Coded in these haiku are the relationship between New York City and New Jersey (or, specifically, the relationship between young urbanites of New York and the idea of Jersey); Staten Island as the odd man out among the boroughs (that weird accent, the attitude, the ferry); drug slang like “jonesing” and “dime bag” that evokes the “resonances and associations” of cultural exchange and appropriation (that’s a sound analysis, yes?); and, of course, a shared knowledge of that thought experiment (the tree, the forest, absence, silence). As seasonal references are deeply coded in the older Japanese haiku, these bits of slang and cultural soundbytes indicate the American milieu, connecting poet and reader to the culture and ultimately to each other.
Beckman is necessarily and profoundly present in these poems, as Bashō was in his. Is this presence a requisite of poetry, I wonder? Or is it only true of other imagistic poems that are firmly rooted in place? I am thinking now of Robert Bly’s strange object poems. Bly certainly seems to be a marked presence in these poems. And I’m not just referring here to his use of the first person in most of these poems, although this is a prominent feature of these pieces—take “The Starfish” as an example: “I have climbed down the cliffs,” “I notice a purple starfish,” “I cannot see,” “I reach into it,” “I take an arm” and on and on. But this is just a matter of content—the piece feels anecdotal, although not warm, and we know we are in Bly’s experience because he tells us expressly I do this and I do that. No, no, I’m talking here about form. What about form? I’m particularly interested in Bly’s abundant use of ellipses, the vacant pauses that seem to serve no real syntactical purpose, since the integrity of his sentences is intact with or without them. Instead, his use of ellipses points to pacing, like he is searching for the next thought, a kind of meta-syntax that shows the machine working. It is as though he wants us to be particularly aware of a mind behind this moment, a mind that pauses and considers even as it recounts the moment on the page. The poet, then, is not just a physical, or anecdotal, presence in the poem, but an intellectual presence.
Of course, how much of an “intellectual presence” do we really want to be in our own poems? Isn’t this the problem I’m facing with my failed canzones—too much thinking? They run the risk of reading as a bit overdone, I think, as a little too self-ware and, oh dear… I’m just now seeing that in the margin of this Bly interview I’ve written “What a prick.” Ah, okay. Yes. It was section where he actually talks about the “The Starfish.” Let’s all revel in this for just a moment:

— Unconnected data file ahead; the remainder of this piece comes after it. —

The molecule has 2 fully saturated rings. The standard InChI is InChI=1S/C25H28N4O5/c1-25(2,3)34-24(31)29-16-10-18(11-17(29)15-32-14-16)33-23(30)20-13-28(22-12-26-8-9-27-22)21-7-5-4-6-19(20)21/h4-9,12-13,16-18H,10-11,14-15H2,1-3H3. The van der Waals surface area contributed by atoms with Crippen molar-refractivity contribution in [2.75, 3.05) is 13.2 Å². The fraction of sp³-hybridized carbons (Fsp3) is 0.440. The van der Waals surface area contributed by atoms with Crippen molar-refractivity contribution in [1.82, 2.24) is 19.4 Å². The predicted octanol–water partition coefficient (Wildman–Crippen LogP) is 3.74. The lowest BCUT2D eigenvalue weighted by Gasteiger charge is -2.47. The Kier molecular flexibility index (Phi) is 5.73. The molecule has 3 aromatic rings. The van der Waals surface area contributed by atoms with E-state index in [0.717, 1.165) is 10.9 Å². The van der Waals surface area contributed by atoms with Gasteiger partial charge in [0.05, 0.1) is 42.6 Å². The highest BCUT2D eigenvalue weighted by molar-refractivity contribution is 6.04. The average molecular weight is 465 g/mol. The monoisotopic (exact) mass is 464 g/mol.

One arm is rolled back a little “like a puppy on its back.” I remember writing that and thinking, “Whoa, that’s wonderful.” A scientist will say, “Some of its arms are in a rolled up position.” Period. They eye has done that. But I added “lazily,” and all of a sudden […]”
And all of a sudden, Robert, I’m rolling my eyes and retching and saying to no one in particular, “Can you believe this guy?!” But there I go again, closing myself to risk and therefore possibility. What it is about delight that I find so uncomfortable? Is my reaction to Bly symptomatic of the same social illness that caused the literary world to scoff when much maligned tween romance actress Kristen Stewart told an interviewer that she is in awe of her own poetry? She said: “I don’t want to sound so fucking utterly pretentious … but after I write something, I go, ‘Holy fuck, that’s crazy.’” The contempt Kristen received for that gem was immediate and overwhelming. But does that sound right? Are we so averse to delight that we abjure finding it even in the safe harbor of ourselves?
After the initial backlash of literati cynics came an equally fervent backlash of those who felt the world had been too hard on Kristen. As one Facebook friend put it: “I would like to live in a world where more people write poetry, kthnx.” (Obviously I’ve paraphrased here, because even I, excessive stickler that I am, would definitely not spend 18 minutes searching through posts Facebook, from April 2015 to December 2013, only to find that this post was somehow deleted, and then another 4 minutes skimming just in case it wasn’t deleted and I missed it the first time.) Anyway, I agree. More poetry all around.